Tech
Twitter bans Trump death wishes, sparks debate

Twitter’s move to ban comments wishing for the death of President Donald Trump sparked calls for the platform to enforce that policy for everyone. SAN FRANCISCO: Twitter is removing tweets hoping for the demise of US President Donald Trump — a move which opened up the social platform to criticism that it should enforce the same policy for everyone. San Francisco-based Twitter drew a line on caustic commentary after Trump’s Covid-19 hospitalization Friday, telling users that expressing hope for the death of anyone violates policies against abusive behavior at the one-to-many messaging service. “Tweets that wish or hope for death, serious bodily harm or fatal disease against anyone are not allowed and will need to be removed,” Twitter said in a post. Attached was a link to a Twitter policy page that said it does not tolerate content that wishes, hopes, or expresses desire for someone to die

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How Excel may have caused loss of 16,000 Covid tests in England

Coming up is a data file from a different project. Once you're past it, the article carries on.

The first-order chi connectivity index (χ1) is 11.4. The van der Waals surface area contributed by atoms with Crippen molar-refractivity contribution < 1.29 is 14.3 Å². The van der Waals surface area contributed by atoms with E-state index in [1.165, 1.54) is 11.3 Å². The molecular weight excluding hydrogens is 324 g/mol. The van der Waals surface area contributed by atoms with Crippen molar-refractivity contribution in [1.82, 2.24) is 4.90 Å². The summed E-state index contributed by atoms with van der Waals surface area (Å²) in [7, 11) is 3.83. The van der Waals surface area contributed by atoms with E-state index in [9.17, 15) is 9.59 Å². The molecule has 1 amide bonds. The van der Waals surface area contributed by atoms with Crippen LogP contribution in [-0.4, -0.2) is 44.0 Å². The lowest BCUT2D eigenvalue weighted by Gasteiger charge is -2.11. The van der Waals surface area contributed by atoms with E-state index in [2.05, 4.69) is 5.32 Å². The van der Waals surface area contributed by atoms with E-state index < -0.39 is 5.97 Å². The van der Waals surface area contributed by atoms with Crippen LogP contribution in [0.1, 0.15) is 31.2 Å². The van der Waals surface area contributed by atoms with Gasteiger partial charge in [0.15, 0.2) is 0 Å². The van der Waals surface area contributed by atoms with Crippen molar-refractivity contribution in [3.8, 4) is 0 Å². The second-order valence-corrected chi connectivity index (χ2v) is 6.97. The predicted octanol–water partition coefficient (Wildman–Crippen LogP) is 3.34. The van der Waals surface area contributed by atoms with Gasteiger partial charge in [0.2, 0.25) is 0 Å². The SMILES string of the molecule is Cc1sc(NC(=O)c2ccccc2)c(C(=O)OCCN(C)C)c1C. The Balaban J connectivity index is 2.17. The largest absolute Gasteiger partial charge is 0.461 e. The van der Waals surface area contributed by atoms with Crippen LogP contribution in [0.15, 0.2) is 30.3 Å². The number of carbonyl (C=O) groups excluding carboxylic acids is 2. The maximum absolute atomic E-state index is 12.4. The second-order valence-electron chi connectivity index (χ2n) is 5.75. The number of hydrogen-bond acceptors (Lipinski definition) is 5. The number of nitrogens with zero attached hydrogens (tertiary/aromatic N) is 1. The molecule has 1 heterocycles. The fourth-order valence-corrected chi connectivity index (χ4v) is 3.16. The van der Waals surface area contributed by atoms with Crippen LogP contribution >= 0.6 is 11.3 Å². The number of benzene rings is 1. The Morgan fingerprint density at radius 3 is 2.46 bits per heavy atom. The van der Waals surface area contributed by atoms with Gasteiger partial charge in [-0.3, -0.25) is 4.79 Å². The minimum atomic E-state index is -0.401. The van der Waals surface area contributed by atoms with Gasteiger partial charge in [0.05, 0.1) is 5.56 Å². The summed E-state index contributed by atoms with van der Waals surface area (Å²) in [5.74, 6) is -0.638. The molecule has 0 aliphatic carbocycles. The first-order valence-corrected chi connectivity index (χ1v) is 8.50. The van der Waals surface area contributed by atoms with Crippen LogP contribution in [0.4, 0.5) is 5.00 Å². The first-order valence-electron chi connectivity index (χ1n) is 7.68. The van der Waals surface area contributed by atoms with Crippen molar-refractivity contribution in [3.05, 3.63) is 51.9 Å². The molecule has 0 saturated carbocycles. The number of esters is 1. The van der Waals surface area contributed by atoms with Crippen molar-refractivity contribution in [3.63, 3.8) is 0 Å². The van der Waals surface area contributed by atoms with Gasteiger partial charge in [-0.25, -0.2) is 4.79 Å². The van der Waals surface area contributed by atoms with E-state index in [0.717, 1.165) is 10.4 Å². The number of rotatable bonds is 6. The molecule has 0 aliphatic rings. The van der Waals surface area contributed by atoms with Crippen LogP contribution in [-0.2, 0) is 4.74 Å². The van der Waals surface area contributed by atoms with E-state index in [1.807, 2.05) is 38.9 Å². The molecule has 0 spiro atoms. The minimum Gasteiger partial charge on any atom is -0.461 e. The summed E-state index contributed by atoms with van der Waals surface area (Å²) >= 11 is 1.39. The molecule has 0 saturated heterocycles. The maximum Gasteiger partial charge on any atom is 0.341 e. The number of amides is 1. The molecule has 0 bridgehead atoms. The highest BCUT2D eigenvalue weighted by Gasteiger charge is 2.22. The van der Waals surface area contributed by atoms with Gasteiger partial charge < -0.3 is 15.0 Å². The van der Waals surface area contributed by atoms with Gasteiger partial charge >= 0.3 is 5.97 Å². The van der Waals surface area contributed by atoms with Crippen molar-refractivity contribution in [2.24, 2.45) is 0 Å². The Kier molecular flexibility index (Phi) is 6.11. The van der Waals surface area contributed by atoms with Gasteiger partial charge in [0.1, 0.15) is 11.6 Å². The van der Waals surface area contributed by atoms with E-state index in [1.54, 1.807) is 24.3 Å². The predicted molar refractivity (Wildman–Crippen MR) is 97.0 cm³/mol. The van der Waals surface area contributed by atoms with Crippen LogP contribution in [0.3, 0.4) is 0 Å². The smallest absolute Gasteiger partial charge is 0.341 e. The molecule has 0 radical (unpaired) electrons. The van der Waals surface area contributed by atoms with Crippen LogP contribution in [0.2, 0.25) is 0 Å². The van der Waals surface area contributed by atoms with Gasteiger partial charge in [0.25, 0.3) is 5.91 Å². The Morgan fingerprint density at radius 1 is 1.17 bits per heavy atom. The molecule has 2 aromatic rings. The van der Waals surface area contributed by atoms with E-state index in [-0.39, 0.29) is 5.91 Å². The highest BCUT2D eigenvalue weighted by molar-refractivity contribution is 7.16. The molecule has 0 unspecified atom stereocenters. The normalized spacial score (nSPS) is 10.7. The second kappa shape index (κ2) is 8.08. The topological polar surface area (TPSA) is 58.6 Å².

A million-row limit on Microsoft’s Excel spreadsheet software may have led to Public Health England misplacing nearly 16,000 Covid test results, it is understood.The data error, which led to 15,841 positive tests being left off the official daily figures, means than 50,000 potentially infectious people may have been missed by contact tracers and not told to self-isolate.PHE was responsible for collating the test results from public and private labs, and publishing the daily updates on case count and tests performed.But the rapid development of the testing programme has meant that much of the work is still done manually, with individual labs sending PHE spreadsheets containing their results. Although the system has improved from the early days of the pandemic, when some of the work was performed with phone calls, pens and paper, it is still far from automated.In this case, the Guardian understands, one lab had sent its daily test report to PHE in the form of a CSV file – the simplest possible database format, just a list of values separated by commas. That report was then loaded into Microsoft Excel, and the new tests at the bottom were added to the main database.But while CSV files can be

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Stepping in as new travel habits form